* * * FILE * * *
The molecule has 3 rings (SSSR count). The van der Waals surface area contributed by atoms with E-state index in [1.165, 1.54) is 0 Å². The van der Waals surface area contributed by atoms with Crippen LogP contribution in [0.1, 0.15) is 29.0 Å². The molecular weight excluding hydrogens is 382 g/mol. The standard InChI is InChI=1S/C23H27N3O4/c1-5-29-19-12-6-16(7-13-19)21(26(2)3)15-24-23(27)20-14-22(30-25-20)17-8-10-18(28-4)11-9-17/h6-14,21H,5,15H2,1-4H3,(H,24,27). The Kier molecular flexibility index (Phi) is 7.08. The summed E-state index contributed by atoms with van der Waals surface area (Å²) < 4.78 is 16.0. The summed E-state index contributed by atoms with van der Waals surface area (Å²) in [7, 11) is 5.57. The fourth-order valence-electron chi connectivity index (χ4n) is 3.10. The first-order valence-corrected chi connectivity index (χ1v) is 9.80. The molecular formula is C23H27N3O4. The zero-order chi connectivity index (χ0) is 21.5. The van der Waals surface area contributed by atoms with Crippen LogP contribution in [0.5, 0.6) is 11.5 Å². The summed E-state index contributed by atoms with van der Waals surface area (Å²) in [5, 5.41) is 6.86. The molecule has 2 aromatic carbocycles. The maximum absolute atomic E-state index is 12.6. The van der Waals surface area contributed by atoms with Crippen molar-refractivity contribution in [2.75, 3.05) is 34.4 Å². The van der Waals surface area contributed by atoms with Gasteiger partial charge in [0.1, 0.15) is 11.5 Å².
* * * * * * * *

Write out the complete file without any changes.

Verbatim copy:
The molecule has 3 rings (SSSR count). The van der Waals surface area contributed by atoms with E-state index in [1.165, 1.54) is 0 Å². The van der Waals surface area contributed by atoms with Crippen LogP contribution in [0.1, 0.15) is 29.0 Å². The molecular weight excluding hydrogens is 382 g/mol. The standard InChI is InChI=1S/C23H27N3O4/c1-5-29-19-12-6-16(7-13-19)21(26(2)3)15-24-23(27)20-14-22(30-25-20)17-8-10-18(28-4)11-9-17/h6-14,21H,5,15H2,1-4H3,(H,24,27). The Kier molecular flexibility index (Phi) is 7.08. The summed E-state index contributed by atoms with van der Waals surface area (Å²) < 4.78 is 16.0. The summed E-state index contributed by atoms with van der Waals surface area (Å²) in [7, 11) is 5.57. The fourth-order valence-electron chi connectivity index (χ4n) is 3.10. The first-order valence-corrected chi connectivity index (χ1v) is 9.80. The molecular formula is C23H27N3O4. The zero-order chi connectivity index (χ0) is 21.5. The van der Waals surface area contributed by atoms with Crippen LogP contribution in [0.5, 0.6) is 11.5 Å². The summed E-state index contributed by atoms with van der Waals surface area (Å²) in [5, 5.41) is 6.86. The molecule has 2 aromatic carbocycles. The maximum absolute atomic E-state index is 12.6. The van der Waals surface area contributed by atoms with Crippen molar-refractivity contribution in [2.75, 3.05) is 34.4 Å². The van der Waals surface area contributed by atoms with Gasteiger partial charge in [0.1, 0.15) is 11.5 Å².